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Monday, January 25, 2016

Finding Your Path As a Writer

When does an indie writer ignore people who are telling her what to write?

Short answer:

When she's making money anyway.


Long Answer:

What I'm talking about here is subject matter, not grammar and spelling.

(Seriously, you should always fix grammar and spelling, assuming the critic is correct that something is wrong. Guess what? Sometimes, the critics don't know as much grammar, spelling or factual research as they think they do either.)

Many of the so-called experts, and that includes folks from both the trad and indie published spheres, have no freaking clue of what they're talking about. So how do you know when they're right and when they are wrong?

You don't. Sometimes their criticism has nothing to do with you or your story, and everything to do with the critics own hang-ups. So, here's some things to think about to keep you on your path, not someone else's:

1) Write what you like to read

This is not the same thing as writing what you know. A lot of people write to market, i.e. if sparkly vampires or stalkers are hot, that's what they write. These are the same people who deride you for not following that trend. But once the market's saturated with crappy knock-offs, the readers stop buying those books, and everyone loses.

If there's a genre you love, and you can't find enough material that can keep you satisfied, then write a story in that genre. Just because it's not the hot thing at the moment doesn't mean it won't sell. There's lots of readers bemoaning the loss of sweet romances, westerns, and gothics right now. If you're one of them, why aren't you writing one?

For example, I like BDSM stories with romance, which is a subgenre of erotic romance. There wasn't a whole lot when the big publishers tried to ride the erotica wave launched by Ellora's Cave in 2000. So I wrote a couple and published them under a pseudonym. They sold, and they continue to sell steadily.


2) Study the market

Sounds contradictory to No. 1, doesn't it? But I'm not saying write to the market. What I mean is there are times when you can anticipate trends in the genres you love.

I adore fantasy and paranormal. In 2004 when I got serious about having a writing career, vampire romances were peaking and werewolf romances were on the rise. So I considered what would be the next big thing, i.e. which monster would take center stage.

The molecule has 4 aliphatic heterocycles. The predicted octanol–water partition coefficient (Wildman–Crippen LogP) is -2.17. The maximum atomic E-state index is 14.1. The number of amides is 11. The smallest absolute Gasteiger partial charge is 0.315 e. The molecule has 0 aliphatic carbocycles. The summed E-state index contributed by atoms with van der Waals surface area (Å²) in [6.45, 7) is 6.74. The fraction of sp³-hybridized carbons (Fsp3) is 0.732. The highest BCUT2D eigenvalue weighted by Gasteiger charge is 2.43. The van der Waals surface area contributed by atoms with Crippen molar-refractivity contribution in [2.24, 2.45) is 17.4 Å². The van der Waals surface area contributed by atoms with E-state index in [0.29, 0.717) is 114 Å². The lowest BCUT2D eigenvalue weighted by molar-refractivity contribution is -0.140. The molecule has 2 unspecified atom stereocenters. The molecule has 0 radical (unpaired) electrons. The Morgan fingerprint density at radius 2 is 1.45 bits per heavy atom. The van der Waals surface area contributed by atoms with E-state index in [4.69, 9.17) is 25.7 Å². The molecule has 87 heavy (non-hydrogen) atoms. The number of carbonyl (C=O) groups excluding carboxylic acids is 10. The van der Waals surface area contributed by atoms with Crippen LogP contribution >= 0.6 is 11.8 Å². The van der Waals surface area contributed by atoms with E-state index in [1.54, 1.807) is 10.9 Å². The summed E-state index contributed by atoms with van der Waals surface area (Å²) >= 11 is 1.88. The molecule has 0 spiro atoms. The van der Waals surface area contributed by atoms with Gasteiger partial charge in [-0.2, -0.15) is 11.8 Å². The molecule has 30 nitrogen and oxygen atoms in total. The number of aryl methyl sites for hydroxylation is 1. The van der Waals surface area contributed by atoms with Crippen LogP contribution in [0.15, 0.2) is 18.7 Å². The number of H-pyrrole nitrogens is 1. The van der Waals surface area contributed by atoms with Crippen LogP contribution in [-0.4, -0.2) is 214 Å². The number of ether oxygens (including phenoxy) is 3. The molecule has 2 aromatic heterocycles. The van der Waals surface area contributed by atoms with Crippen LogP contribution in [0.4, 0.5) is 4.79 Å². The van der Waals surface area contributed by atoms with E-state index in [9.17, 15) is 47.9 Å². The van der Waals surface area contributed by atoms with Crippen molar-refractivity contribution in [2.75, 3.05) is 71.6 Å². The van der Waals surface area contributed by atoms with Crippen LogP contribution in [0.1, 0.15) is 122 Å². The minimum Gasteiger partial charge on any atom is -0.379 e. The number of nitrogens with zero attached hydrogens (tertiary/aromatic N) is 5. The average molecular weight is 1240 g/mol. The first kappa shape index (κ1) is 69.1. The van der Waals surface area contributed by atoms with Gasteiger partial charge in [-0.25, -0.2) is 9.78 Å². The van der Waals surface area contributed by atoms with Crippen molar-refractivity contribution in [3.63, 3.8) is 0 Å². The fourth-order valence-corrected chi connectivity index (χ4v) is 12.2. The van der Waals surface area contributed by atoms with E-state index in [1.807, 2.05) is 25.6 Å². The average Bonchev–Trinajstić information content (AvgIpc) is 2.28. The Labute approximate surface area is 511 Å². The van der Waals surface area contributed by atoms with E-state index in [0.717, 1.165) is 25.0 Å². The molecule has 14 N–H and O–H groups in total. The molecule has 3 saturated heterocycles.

The year before, an odd little duck of a comic book called The Walking Dead had been released. George Romero was still writing his zombie movies, and they were as popular as ever. However, Zombie Love was too off-the-wall for trad publishing by the time it was finished in 2005. In some ways, it still is. But I indie published it anyway, and it sold.

Does anticipation of a market trend always work? No. I couldn't have predicted BDSM romance taking off like it did. Which leads to...


3) Accept that you may love and write in a niche, and it's not a bad thing

Contemporary romance may be the most popular and best-selling genre on the face of the planet right now, but if you absolutely despise it, don't write it. Seriously. It's a good way to burn out your brain. And if you did a half-assed job because you hate the genre, your book won't be differentiated from the thousands that are out there. Furthermore, just because romance readers are voracious doesn't mean they are idiots. They'll one-star your book in a heartbeat if they think you don't respect them or their favorite genre.

The great thing about indie publishing today is that freaky subgenres that can't sell enough to sustain a multi-national publishing conglomerate CAN sell well enough to support the dozen or so writers that adore that particular freaky subgenre.

For example, M/M romance, lactation erotica, and serial killers as heroes are niche markets. Indie writers in these markets are doing very well because they enjoy the subject matter and they respect the readers of that subject matter. Very rarely would a trad publisher touch these topics, if it all, whether because of their own squick factor or the relatively tiny sales. However, those relatively tiny sales can still pay your mortgage if you write about it.


Finally, to paraphrase Internet Rule 35--if no book on a new subgenre is found at the moment, one will be written. Be the one to write that book!

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